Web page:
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Weight Training

Weight Training

Body building is the process of developing muscle fibers through various techniques. It is achieved through muscle conditioning, weight training, increased caloric intake, and rest. Workouts are designed to focus on certain muscle categories, and foods are consumed with the intention to build the body’s metabolism and increase mass.

This section will focus on weight training for body builders. Weight training develops both strength as well as the size of skeletal muscles. It uses the force of gravity to oppose the force generated by muscles through contraction. Weight training uses a variety of specialized equipment designed to target specific muscle groups and movements.

Some people refer to weight training as strength training. While they are not exactly the same, they are both similar to each other. Strength training focuses on increasing muscular strength and size. Weight training is one type of strength training using weights as the primary force to build muscle mass.

The basic principles of weight training are pretty much the same as those of strength training. It involves a manipulation of the numbers of reps, sets, tempo, exercise types, and weight moved to cause desired increases in strength, endurance, size, or shape.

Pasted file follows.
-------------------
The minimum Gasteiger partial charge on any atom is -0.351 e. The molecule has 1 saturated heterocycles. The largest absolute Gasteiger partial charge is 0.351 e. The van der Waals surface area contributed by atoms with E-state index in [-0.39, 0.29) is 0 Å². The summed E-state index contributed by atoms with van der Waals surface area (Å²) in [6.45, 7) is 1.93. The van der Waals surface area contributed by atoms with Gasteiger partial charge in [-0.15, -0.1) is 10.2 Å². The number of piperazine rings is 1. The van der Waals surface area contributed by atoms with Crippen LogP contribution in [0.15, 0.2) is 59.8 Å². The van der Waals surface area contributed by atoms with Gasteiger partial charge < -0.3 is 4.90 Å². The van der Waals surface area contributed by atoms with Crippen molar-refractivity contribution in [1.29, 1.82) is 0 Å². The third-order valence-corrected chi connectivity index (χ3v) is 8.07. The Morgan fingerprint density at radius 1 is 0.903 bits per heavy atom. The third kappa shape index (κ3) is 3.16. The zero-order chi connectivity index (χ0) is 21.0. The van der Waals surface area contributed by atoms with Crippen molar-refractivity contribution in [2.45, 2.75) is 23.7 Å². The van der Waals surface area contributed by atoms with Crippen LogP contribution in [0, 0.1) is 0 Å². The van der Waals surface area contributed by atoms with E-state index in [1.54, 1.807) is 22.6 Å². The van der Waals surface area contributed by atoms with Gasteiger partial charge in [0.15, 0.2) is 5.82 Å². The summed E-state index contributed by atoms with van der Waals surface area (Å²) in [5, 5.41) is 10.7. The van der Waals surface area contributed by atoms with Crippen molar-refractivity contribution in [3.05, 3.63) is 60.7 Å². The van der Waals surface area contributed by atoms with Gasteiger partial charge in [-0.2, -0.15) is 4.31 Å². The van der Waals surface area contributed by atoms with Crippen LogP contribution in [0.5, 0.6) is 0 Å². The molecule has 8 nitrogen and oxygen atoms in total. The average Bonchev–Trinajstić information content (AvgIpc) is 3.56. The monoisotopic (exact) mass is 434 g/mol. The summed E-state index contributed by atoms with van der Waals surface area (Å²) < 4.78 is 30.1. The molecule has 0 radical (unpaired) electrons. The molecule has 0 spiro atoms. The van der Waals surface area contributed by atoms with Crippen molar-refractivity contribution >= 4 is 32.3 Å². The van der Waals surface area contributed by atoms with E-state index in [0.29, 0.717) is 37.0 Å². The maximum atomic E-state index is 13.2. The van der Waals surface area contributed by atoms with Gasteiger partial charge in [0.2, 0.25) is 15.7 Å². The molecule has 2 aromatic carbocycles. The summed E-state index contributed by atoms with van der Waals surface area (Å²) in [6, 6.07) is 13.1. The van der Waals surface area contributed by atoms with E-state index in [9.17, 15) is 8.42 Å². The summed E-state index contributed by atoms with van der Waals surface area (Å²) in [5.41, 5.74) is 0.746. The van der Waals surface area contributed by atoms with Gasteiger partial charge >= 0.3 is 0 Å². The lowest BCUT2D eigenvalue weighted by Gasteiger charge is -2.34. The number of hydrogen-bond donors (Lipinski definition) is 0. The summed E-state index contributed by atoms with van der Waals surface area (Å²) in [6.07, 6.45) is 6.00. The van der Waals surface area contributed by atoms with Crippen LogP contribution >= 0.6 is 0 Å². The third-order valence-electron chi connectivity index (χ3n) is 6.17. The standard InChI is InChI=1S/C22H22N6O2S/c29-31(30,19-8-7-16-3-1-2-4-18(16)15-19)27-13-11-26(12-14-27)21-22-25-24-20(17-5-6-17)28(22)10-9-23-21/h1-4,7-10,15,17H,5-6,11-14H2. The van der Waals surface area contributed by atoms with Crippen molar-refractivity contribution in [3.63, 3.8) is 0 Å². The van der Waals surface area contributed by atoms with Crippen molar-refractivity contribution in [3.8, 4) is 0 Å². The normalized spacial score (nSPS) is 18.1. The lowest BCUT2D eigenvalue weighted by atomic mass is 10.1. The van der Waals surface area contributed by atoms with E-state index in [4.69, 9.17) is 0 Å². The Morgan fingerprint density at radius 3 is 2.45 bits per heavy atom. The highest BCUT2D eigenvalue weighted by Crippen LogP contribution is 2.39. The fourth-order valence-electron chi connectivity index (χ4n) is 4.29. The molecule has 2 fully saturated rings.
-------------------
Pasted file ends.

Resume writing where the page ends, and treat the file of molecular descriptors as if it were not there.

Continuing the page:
The specific combination of reps, sets, exercises, and weight depends upon the desires of the body builder. Sets with fewer reps can be performed with heavier weights but have a reduced impact on endurance.

Equipment used in weight training include barbells, dumbbells, pulleys, and stacks in the form of weight machines or the body’s own weight as in push-ups and chin-ups. Different weights will give different types of resistance.

Weight training also focuses on form performing the movements with the appropriate muscle groups and not transferring the weight to different body parts in order to move great weight. If you don’t use good form in weight training, you risk muscle injury which could hinder your progress.

Another form of weight training is resistance training. Resistance training involves the use of elastic or hydraulic resistance to contraction rather than gravity. When your muscles are resisting a weight, the overall tone of that muscle will grow over time.

If you are a beginner at weight training, you should not just “jump right in”. You need to build up your strength and over-working your muscles can cause more harm than good. Some of your muscles might be naturally stronger than others. Building up slowly allows muscles to develop appropriate strengths relative to each other.

Most gyms offer the services of a personal trainer that comes with the membership fee. These trainers can suggest specific workouts for you to begin with. If you want to undertake it yourself, we can make a few suggestions on routines that can help you build muscle and get on the way to a great body.

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Weight Training Basics

You may not be familiar with some of the terminology used in body building. Along the same line, you should know what certain exercises are and how to safely perform them. There are all sorts of exercises you can perform – so many, in fact, space prevents us from listing all of them. However, learning the basics can be a great help.